Jumia Technologies reported less than impressive Q3 earnings — is this really a high-growth e-commerce play or will the hype fizzle out?
Nov. 18, 2021
The Amazon (NASDAQ: AMZN) of Africa. Sounds nice, doesn’t it? Unfortunately, Jumia Technologies (NASDAQ: JMIA) isn’t that. In fact, the Amazon of Africa, is, well, Amazon. Its regional headquarters are centered in Cape Town, South Africa, where Amazon has its fulfillment centers and offers its Amazon Web Services (AWS) cloud services and e-commerce offering.
But in spite of what Jumia is now, could it be an eventual winner in the African market?
Jumia’s Q3 Results
Orders increased 28% year-over-year (YoY) to 8.5 million, but annual active customers grew just 8% YoY to 7.3 million. Similarly, gross merchandise value (GDV) grew only 8% to $238 million, and with a strategic focus on marketing spending this quarter, the company’s net loss widened to $64 million from $33 million.
What does Jumia do?
Jumia Technologies is an e-commerce business with core operations based in Africa. But in addition to that, Jumia operates Jumia Pay (its payment system). This allows third-party selling on the platform alongside a distributed network of deliverers, logistics networks, and freelance services to help companies to scale their businesses. Its mission is to use technology to “transform everyday life in Africa”, and foster entrepreneurship by giving businesses the tools to succeed.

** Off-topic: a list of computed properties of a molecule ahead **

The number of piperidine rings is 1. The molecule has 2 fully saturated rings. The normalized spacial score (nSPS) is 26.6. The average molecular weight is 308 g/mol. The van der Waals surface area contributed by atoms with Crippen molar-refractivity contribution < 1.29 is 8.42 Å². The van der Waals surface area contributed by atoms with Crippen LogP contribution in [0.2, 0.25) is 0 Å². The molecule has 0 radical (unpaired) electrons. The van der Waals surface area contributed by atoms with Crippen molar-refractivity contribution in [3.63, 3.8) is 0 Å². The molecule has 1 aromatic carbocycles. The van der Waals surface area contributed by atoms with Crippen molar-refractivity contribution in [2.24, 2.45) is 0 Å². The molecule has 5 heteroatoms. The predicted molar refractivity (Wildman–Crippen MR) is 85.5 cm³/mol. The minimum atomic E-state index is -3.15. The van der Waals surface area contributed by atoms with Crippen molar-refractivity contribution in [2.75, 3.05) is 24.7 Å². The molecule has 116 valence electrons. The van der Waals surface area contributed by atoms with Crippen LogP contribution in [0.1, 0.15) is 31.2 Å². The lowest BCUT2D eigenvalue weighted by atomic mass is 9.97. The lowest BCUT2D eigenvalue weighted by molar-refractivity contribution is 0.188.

So it’s an African start-up? Well, actually no. Jumia was founded in Europe, more specifically, Germany, by co-CEOs Jeremy Hodara and Sacha Poignonnec in 2012. The target market has always been African Nations, however, despite major hubs dispersed in other regions including Dubai, Germany, and Portugal.
What should investors expect from Jumia now?
The Amazon of Africa gives the perception that this company is growing rapidly, and is up there with other e-commerce giants such as Alibaba, Sea Limited, MercadoLibre, and namely, Amazon, but that couldn’t be further from the truth.
I’d love to say this company poses a high risk/high reward opportunity, making it a good wildcard or multi-bagger pick, but the single-digit growth and quarterly results suggest otherwise.
The region itself poses risks in regard to infrastructure, logistics, and delivery costs — and even events out of Jumia’s control crime for example. Wealth disparity is rampant in some of these countries too, for example, the five richest men in Nigeria are worth a combined $29.9 billion, while 112 million people live in poverty. This is an awful statistic, but it highlights that a huge percentage of consumers simply can’t afford to buy from Jumia, which limits growth and sales.
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